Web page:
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Re: "Scholarly HTML" and science.ai

From: Bill McCoy <bmccoy@idpf.org>
Date: Tue, 15 Dec 2015 06:41:47 -0800
Message-ID: <CADMjS0bVAP1Tr_645fVgrU=C3ncU+9WhBNWRmxQBU0QoEPV7Wg@mail.gmail.com>
To: Ivan Herman <ivan@w3.org>
Cc: Dave Cramer <Dave.Cramer@hbgusa.com>, Charles LaPierre <charlesl@benetech.org>, W3C Digital Publishing IG <public-digipub-ig@w3.org>
Ivan,

Your perspective about minimizing normative requirements to only those that
are technically absolutely necessary is of course totally valid and correct
from a pure engineering perspective. But, taken to the extreme, this would
imply that no "SHOULDs" should be in any specifications, because something
js only a SHOULD then ipso facto it's not necessary, it's really just
stating a preference, and it can't be counted on it from an IOP
perspective. Nevertheless most specifications have many "SHOULDs". Of
course, this is an evergreen debate in standards groups.

With publications, the big fly in the ointment is accessibility. We cannot
mandate that all the things that make content fully accessible are "musts",
because in some instances there may be good reasons for particular
publications not to do them. Yet we need content to be maximally
accessible, and a key value proposition for a next-generation portable
document format is that it is more naturally accessible than a sequence of
"frozen" page images. Accessibility is also a "mine canary" for content
that is more reliably machine-processable, supporting a variety of other
use cases (summarization, remixing,

We have in EPUB danced around this for a long time. There are many SHOULDs
relating to accessibility and even some MUSTS that are arguably overly
specific. For example in EPUB 3.0 we made a MUST requirement that the
Navigation Document's table of contents be complete and ordered per reading
order. This was not technically necessary but was deemed a very critical
piece of enabling accessibility.

In the big picture, arbitrary HTML+JS is legal in EPUB (as I think it
should remain in PWP) but at the same time a tangled spaghetti of HTML+JS,
that one can't do anything with except "execute" in a browser's VM, doesn't
fully deliver on the expected value proposition of portable publications.
Hence the need for additional (even if softer) normative requirements.

And for the in-process EPUB 3.1 update, the IDPF Board has asked the WG to
be even more forceful about adding normative requirements to support the
notion of an accessibility baseline, even though we know that not every
valid EPUB publication will meet the baseline, and this is in process.

EPUB 3.x is in the process of being adopted as part of a number of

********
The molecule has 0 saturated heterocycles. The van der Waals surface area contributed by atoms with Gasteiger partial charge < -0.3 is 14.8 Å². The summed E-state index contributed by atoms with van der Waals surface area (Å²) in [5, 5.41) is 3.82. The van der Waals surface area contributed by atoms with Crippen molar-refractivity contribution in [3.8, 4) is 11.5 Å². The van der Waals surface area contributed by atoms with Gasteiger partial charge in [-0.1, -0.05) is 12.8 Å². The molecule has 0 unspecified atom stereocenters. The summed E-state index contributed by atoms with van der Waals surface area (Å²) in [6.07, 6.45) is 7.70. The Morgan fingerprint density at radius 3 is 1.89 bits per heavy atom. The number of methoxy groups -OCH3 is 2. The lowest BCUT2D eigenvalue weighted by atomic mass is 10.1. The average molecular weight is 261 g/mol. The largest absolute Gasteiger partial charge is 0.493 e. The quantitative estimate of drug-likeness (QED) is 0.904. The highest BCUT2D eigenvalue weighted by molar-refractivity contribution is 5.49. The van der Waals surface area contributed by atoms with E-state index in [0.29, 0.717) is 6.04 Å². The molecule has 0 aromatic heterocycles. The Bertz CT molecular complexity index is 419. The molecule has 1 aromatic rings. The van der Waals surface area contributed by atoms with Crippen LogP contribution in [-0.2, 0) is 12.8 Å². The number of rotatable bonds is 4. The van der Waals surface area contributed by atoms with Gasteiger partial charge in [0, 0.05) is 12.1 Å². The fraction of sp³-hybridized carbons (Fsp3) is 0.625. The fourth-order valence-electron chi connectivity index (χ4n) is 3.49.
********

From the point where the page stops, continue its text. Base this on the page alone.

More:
accessibility mandates, so it would seem counter-productive for PWP to
reverse course and be less promotive of accessibility.

So I recommend that this group look carefully at what's going on in EPUB
3.1, including the level of normative specification of
accessibility/structure, and if there is anything there that looks out of
line for what folks think should be in a PWP that should be elevated as a
coordination issue. If that means we have to all work together to resolve
the tension about how to strongly encourage accessibility (& the
concomitant of well-structured content) while keeping the specs as pristine
as possible, let's tackle it now not wait until EPUB 3.1 is baked in 6
months time.

--Bill

On Tue, Dec 15, 2015 at 2:44 AM, Ivan Herman <ivan@w3.org> wrote:

>
> On 14 Dec 2015, at 20:35, Bill McCoy <bmccoy@idpf.org> wrote:
>
> "vernacular" may not be quite the right term but... while some of the
> proposed Scholarly HTML is arguably specific to that domain, much of it,
> such as the "hunks" stuff, seems to have nothing to do with
> scholarly-publishing-specific requirements. There also seems to be
> significant overlap with the Structural Semantics Profile [1] that has been
> developed by IDPF and the EDUPUB Alliance as part of the EPUB for Education
> initiative (aka EDUPUB) as well as the Content Structure section of the
> EDUPUB profile itself [2]. These have also been recognized as not
> necessarily learning-content-specific but valuable for any content that
> wants to be well-structured (in particular that can be assured to be
> accessible) so it's now in the process of being generalized as part of EPUB
> 3.1 [3]. The realization was that stuff that is really about making
> well-structured content - not about the vertical of education content -
> should really be part of EPUB itself (even if something is not normatively
> required to be legal EPUB it may be required to be certifiably accessible
> EPUB and thus we are thinking that for EPUB 3.1 such things should be